Once upon a time, Club 20 was one of the more influential political groups in the State of Colorado. Formed in 1953 as a coalition of Western Slope business leaders, Club 20 eventually came to represent the interests of 22 rural counties in Western Colorado. The annual Club 20 debates, which took place in August of every election year, were a consistent stop on the campaign trail for candidates from both political parties.
But not anymore.
As The Grand Junction Daily Sentinel reports, the top statewide Democratic candidate in Colorado is skipping the Club 20 debate for the second consecutive election cycle:
The Hickenlooper [for U.S. Senate] campaign confirmed in an email Wednesday that Hickenlooper will not attend the Club 20 debate — Gardner has said he would — saying that Grand Junction voters would be able to watch a live Oct. 13 debate in Fort Collins that is being sponsored by several media outlets, including the Grand Valley’s two television stations.
The campaign for Sen. Cory Gardner (R-Yuma) has not yet agreed to the Oct. 13 debate in Fort Collins, but this is more about Club 20 than it is about a debate schedule. As we wrote in February 2019, Club 20 has permanently branded itself as politically-hostile to Democrats and more trouble than it is worth to engage:
Club 20 has long presented itself as the voice of the Western Slope, which might have been true at one point; but in the last several election cycles, Club 20 has consistently favored right-wing candidates and oil and gas interests at the expense of all other constituents. When Club 20 zigged right, it never bothered to turn around to check if anyone else was following along. It is true that the annual Club 20 debates were once a key date on the election calendar; people also used to wear leg warmers in public. Things change.
Last summer, Club 20 complained loudly about Polis’ decision to skip their gubernatorial debate – at one point, calling the decision “simply outrageous” – but the absence of the Democratic nominee did little to hurt his General Election hopes. The Republican Governor’s Association later tried hard to spin the Club 20 snub as a broader diss of the Western Slope…which also went nowhere.
During the 2018 election, the campaign of Democratic gubernatorial candidate Jared Polis raised a few eyebrows by skipping the Club 20 debates. Club 20 was very sad about this decision, but the election results validated the decision by the Polis campaign. Polis went on to defeat Republican Walker Stapleton by 11 points; final results showed that Polis was competitive in Western Colorado despite Club 20’s frantic fist-shaking.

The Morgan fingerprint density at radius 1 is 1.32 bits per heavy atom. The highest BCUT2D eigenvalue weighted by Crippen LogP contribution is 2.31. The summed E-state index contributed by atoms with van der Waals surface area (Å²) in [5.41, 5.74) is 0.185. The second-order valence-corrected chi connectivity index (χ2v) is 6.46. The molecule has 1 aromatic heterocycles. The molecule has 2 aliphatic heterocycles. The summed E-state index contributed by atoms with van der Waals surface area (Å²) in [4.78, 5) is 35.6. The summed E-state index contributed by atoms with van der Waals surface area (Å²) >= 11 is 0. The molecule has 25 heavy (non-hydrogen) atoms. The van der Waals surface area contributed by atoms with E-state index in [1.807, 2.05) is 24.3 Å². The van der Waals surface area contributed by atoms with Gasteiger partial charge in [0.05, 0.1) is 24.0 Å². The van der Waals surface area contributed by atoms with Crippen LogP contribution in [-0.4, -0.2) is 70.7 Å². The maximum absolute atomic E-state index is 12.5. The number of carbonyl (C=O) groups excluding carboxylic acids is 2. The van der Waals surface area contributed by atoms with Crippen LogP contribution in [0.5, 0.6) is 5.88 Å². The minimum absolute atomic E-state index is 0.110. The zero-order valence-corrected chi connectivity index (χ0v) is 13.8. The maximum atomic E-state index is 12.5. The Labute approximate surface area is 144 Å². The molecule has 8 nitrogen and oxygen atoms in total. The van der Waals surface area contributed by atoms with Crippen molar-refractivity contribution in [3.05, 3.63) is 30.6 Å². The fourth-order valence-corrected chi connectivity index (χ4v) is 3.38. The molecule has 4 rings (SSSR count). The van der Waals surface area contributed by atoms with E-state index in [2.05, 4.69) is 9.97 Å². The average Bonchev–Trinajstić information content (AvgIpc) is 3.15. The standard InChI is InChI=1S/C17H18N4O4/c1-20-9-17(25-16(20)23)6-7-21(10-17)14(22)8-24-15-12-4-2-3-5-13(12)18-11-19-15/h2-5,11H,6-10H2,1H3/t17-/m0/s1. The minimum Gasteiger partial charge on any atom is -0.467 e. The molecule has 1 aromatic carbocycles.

As Charles Ashby writes for the Daily Sentinel, Club 20 at least seems to understand that it has no political leverage anymore:
Still, Club 20 Executive Director Christian Reece is holding out hope that Hickenlooper might change his mind, saying she doesn’t want to see a repeat of two years ago when Democrat Jared Polis declined to debate Republican Walker Stapleton during the Club 20 fall meeting in the 2018 gubernatorial race, which Polis won.
“This is going to be the only debate in western Colorado,” Reece said. “I appreciate that you don’t have to have western Colorado to win statewide election, but in order to be a good elected leader, you have to represent the entire state and not just the Denver metro area.”
You’ll notice that this language is much softer than the “simply outrageous” tone taken by Club 20 after Polis dissed the group in 2018. As we wrote in this space in 2019, Club 20 isn’t “Western Colorado” — it’s just a group of people IN Western Colorado. Democratic candidates like Polis and Hickenlooper don’t need to go through Club 20 in order to talk with Western Slope voters.
There will no doubt be a few Republicans who will again declare that snubbing Club 20 is a diss to all of rural Colorado, but as we saw in 2018, Colorado voters aren’t listening.
Colorado has changed a lot in recent years. Club 20 has not. Sometimes it’s just that simple.